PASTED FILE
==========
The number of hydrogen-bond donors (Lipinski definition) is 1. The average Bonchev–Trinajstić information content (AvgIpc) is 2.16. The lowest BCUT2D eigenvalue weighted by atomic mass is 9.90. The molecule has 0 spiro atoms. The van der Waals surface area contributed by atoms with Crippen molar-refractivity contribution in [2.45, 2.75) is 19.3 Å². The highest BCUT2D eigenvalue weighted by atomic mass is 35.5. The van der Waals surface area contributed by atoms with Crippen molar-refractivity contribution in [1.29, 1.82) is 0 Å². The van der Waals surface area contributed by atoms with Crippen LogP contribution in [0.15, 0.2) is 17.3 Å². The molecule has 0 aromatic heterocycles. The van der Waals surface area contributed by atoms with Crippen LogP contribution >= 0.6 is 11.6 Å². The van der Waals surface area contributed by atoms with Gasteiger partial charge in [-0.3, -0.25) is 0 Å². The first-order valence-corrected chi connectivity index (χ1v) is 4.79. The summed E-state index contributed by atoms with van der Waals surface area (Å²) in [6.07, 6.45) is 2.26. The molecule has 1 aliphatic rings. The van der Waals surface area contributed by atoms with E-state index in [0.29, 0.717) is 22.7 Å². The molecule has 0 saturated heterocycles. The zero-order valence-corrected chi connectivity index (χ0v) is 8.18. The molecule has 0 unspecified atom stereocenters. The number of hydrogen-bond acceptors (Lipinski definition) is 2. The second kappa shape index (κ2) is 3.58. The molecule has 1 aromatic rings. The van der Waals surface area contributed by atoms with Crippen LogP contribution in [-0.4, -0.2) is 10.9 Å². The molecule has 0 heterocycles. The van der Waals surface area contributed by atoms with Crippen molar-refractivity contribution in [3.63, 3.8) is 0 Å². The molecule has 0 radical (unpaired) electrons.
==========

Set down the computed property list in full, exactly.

The number of hydrogen-bond donors (Lipinski definition) is 1. The average Bonchev–Trinajstić information content (AvgIpc) is 2.16. The lowest BCUT2D eigenvalue weighted by atomic mass is 9.90. The molecule has 0 spiro atoms. The van der Waals surface area contributed by atoms with Crippen molar-refractivity contribution in [2.45, 2.75) is 19.3 Å². The highest BCUT2D eigenvalue weighted by atomic mass is 35.5. The van der Waals surface area contributed by atoms with Crippen molar-refractivity contribution in [1.29, 1.82) is 0 Å². The van der Waals surface area contributed by atoms with Crippen LogP contribution in [0.15, 0.2) is 17.3 Å². The molecule has 0 aromatic heterocycles. The van der Waals surface area contributed by atoms with Crippen LogP contribution >= 0.6 is 11.6 Å². The van der Waals surface area contributed by atoms with Gasteiger partial charge in [-0.3, -0.25) is 0 Å². The first-order valence-corrected chi connectivity index (χ1v) is 4.79. The summed E-state index contributed by atoms with van der Waals surface area (Å²) in [6.07, 6.45) is 2.26. The molecule has 1 aliphatic rings. The van der Waals surface area contributed by atoms with E-state index in [0.29, 0.717) is 22.7 Å². The molecule has 0 saturated heterocycles. The zero-order valence-corrected chi connectivity index (χ0v) is 8.18. The molecule has 0 unspecified atom stereocenters. The number of hydrogen-bond acceptors (Lipinski definition) is 2. The second kappa shape index (κ2) is 3.58. The molecule has 1 aromatic rings. The van der Waals surface area contributed by atoms with Crippen LogP contribution in [-0.4, -0.2) is 10.9 Å². The molecule has 0 heterocycles. The van der Waals surface area contributed by atoms with Crippen molar-refractivity contribution in [3.63, 3.8) is 0 Å². The molecule has 0 radical (unpaired) electrons.